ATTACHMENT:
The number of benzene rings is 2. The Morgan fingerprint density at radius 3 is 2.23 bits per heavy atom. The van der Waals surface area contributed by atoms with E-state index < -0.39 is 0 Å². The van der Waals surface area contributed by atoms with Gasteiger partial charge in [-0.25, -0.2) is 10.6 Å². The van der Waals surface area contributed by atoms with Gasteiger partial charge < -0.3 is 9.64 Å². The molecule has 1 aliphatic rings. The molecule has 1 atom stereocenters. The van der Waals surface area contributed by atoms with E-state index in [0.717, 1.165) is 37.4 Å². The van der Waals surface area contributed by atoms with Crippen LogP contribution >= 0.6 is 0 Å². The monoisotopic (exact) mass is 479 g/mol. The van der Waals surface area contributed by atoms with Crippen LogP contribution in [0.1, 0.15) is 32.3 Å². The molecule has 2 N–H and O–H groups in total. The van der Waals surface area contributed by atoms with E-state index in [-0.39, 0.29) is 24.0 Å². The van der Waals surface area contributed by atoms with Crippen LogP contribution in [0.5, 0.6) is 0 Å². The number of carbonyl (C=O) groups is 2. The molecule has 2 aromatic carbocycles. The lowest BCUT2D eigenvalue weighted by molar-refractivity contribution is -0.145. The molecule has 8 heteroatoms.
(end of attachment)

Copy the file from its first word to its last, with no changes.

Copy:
The number of benzene rings is 2. The Morgan fingerprint density at radius 3 is 2.23 bits per heavy atom. The van der Waals surface area contributed by atoms with E-state index < -0.39 is 0 Å². The van der Waals surface area contributed by atoms with Gasteiger partial charge in [-0.25, -0.2) is 10.6 Å². The van der Waals surface area contributed by atoms with Gasteiger partial charge < -0.3 is 9.64 Å². The molecule has 1 aliphatic rings. The molecule has 1 atom stereocenters. The van der Waals surface area contributed by atoms with E-state index in [0.717, 1.165) is 37.4 Å². The van der Waals surface area contributed by atoms with Crippen LogP contribution >= 0.6 is 0 Å². The monoisotopic (exact) mass is 479 g/mol. The van der Waals surface area contributed by atoms with Crippen LogP contribution in [0.1, 0.15) is 32.3 Å². The molecule has 2 N–H and O–H groups in total. The van der Waals surface area contributed by atoms with E-state index in [-0.39, 0.29) is 24.0 Å². The van der Waals surface area contributed by atoms with Crippen LogP contribution in [0.5, 0.6) is 0 Å². The number of carbonyl (C=O) groups is 2. The molecule has 2 aromatic carbocycles. The lowest BCUT2D eigenvalue weighted by molar-refractivity contribution is -0.145. The molecule has 8 heteroatoms.